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Article Type: Blog

Before IVF, Ask Your OB/GYN About Infertility Options

Many women who have trouble becoming pregnant turn to in vitro fertilization, or IVF. However, while IVF can help some women, it doesn’t need to be their first option.

“I’ve met patients who said they couldn’t get pregnant but knew they didn’t want IVF because it can be expensive and invasive,” says Rachel Humphrey, MD, medical director of Florida Hospital’s Maternal-Fetal Medicine Program. “As a result, they didn’t seek any treatment when they may have been helped by a simple pill.”

Clearing up misconceptions like this is one of the most important benefits of seeing a doctor when you are having difficulty becoming pregnant.

“If you’re having trouble conceiving, the first person you should contact is an OB/GYN physician,” Dr. Humphrey says. “The OB/GYN may end up recommending you see a fertility specialist, but they will suggest you take some more simple steps first.”

Whatever the cause, having trouble getting pregnant can be stressful, which can make getting pregnant that much harder. Knowing more about conception — especially when to ask for help, how to be prepared to conceive and what your technological options are — can give you more confidence.

Infertility affects about one in eight couples and may be among their most difficult challenges. The experts at Florida Hospital for Women are not only well versed in the latest technology around fertility, they respond with empathy to the anxiety and concern that infertility can cause.

When to Seek Help

If you have trouble conceiving, it may not be obvious how long you should wait before looking for help. How long you ought to wait depends on how old you are as well as your personal history.

Dr. Humphrey says women under 35 who have been trying to conceive for over one year should seek help, as should women over 35 who have been trying for six months.

But there’s an exception to this rule. If you’re under 35 and are not having regular periods, then that may mean your body isn’t producing eggs regularly.

“If your period is irregular and you aren’t making an egg reliably, you’re not likely to get pregnant,” Dr. Humphrey says, and you should seek help sooner.

Being Prepared

The goal for conception should be to time intercourse before ovulation occurs. Sperm is viable for roughly two or three days inside the fallopian tube, but the egg is viable for less than 24 hours, Dr. Humphrey notes.

“You want the sperm there to greet the egg,” she says.

Dr. Humphrey recommends women trying to conceive purchase an ovulation prediction kit. Most women ovulate between 12 to 16 days after their period begins, but a kit can offer more precision.

She also suggests women should eat right, exercise regularly and try to avoid being exposed to infections and radiation. It’s also helpful to have someone with whom you can talk through your troubles.

“Truthfully, once you decide to have a baby your stress level goes up because either you get pregnant or you don’t get pregnant, and both are stressful,” Dr. Humphrey says. “I’ve seen people who’ve had multi-year journeys to achieve pregnancies, and having social support, an outlet for talking to someone, can make a big difference.”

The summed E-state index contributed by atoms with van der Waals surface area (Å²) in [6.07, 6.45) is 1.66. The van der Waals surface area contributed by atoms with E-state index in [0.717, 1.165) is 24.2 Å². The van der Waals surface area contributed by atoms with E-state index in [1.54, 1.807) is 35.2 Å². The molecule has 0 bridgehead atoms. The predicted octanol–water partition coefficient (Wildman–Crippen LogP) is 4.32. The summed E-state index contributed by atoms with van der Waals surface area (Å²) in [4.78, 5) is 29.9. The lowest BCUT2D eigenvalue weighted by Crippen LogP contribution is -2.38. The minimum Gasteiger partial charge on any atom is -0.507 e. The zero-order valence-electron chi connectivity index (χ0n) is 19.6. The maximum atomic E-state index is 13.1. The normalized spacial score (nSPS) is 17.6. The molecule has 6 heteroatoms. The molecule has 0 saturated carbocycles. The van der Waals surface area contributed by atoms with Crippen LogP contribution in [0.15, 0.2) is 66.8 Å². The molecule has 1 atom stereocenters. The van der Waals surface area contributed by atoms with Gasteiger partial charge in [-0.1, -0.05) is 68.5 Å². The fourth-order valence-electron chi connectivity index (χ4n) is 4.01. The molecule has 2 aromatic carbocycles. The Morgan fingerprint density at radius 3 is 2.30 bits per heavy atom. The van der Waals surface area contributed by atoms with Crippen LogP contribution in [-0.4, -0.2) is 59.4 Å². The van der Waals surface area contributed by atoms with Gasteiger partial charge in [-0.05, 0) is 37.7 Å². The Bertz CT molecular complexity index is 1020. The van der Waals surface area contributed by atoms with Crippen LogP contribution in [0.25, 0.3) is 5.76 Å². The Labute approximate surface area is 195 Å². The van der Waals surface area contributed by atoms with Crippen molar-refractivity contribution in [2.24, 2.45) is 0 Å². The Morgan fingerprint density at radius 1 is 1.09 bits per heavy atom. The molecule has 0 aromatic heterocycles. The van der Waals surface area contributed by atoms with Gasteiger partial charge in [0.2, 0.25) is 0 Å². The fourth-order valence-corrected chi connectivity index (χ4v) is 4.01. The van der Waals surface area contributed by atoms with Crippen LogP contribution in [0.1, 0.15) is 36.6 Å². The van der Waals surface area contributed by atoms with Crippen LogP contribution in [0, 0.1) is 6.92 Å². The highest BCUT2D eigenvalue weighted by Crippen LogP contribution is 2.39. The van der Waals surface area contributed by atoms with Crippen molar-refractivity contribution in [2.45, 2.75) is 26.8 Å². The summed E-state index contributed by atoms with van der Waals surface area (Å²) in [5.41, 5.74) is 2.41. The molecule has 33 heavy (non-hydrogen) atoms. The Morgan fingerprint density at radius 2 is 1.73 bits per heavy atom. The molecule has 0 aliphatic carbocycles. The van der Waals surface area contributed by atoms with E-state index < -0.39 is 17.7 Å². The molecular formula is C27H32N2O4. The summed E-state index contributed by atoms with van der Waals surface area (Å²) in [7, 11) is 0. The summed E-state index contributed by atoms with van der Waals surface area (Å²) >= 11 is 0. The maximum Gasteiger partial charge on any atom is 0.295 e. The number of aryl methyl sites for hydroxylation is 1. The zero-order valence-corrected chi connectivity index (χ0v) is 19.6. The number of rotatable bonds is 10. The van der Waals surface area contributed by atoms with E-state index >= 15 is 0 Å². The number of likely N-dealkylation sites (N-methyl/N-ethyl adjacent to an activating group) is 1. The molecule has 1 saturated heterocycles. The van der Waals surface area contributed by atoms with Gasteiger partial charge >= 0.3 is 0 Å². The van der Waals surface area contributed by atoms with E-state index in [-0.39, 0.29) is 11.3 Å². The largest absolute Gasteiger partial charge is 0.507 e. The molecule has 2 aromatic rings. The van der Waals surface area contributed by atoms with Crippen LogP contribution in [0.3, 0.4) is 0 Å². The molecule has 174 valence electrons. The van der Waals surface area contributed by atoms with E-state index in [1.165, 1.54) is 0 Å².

No Longer ‘Female Infertility’

Though women were once blamed for infertility, doctors now know male reproductive issues are behind nearly one-half of all cases of infertility.

When a couple is having difficulty conceiving, there tends to be a problem with one of the following steps:

  • The man’s ability to produce healthy sperm
  • The woman’s ability to produce healthy eggs
  • Clear fallopian tubes so sperm can reach the egg
  • The fertilized egg being able to reach and implant in the uterus

Having trouble conceiving doesn’t mean you need to turn first to time-consuming procedures like IVF. The most common causes of infertility — a low sperm count in men and the lack of eggs for women — are quickly treatable.

For most women, the first medicine to try is called Clomifene, or Clomid, and it’s an inexpensive and effective way to stimulate the production of eggs. It works by blocking the brain’s receptors for estrogen, which is a hormone that tends to stop egg production. It helps about 40 percent of women who use it become pregnant.

In other cases, minimally invasive procedures can clear blocked fallopian tubes or correct other problems. Intrauterine insemination, often combined with medication like Clomid, can be used to insert sperm into the uterus.

For some couples, more extensive therapy — broadly called Assisted Reproductive Technology, or ART — is needed. Generally, it involves combining a sperm and egg outside of the body, then putting the resulting embryo into the uterus. Florida Hospital for Women offers the following ART therapies:

  • intracytoplasmic sperm injection (putting a single sperm directly into the egg)
  • gamete intrafallopian transfer (places a fertilized egg into a healthy fallopian tube)
  • donor eggs from one woman are fertilized and placed in the woman experiencing infertility
  • embryo cryopreservation (freezes embryos so they can be implanted later if the first attempt is unsuccessful)
  • in vitro fertilization

Florida Hospital for Women offers the full spectrum of services to help couples achieve pregnancy and pairs them with a deep understanding of the mental and emotional elements of fertility care.

If you’re struggling to conceive, remember you’re never alone — our specialists are here to be your guide. To learn more or request an appointment, visit our website or call 407-303-4HER.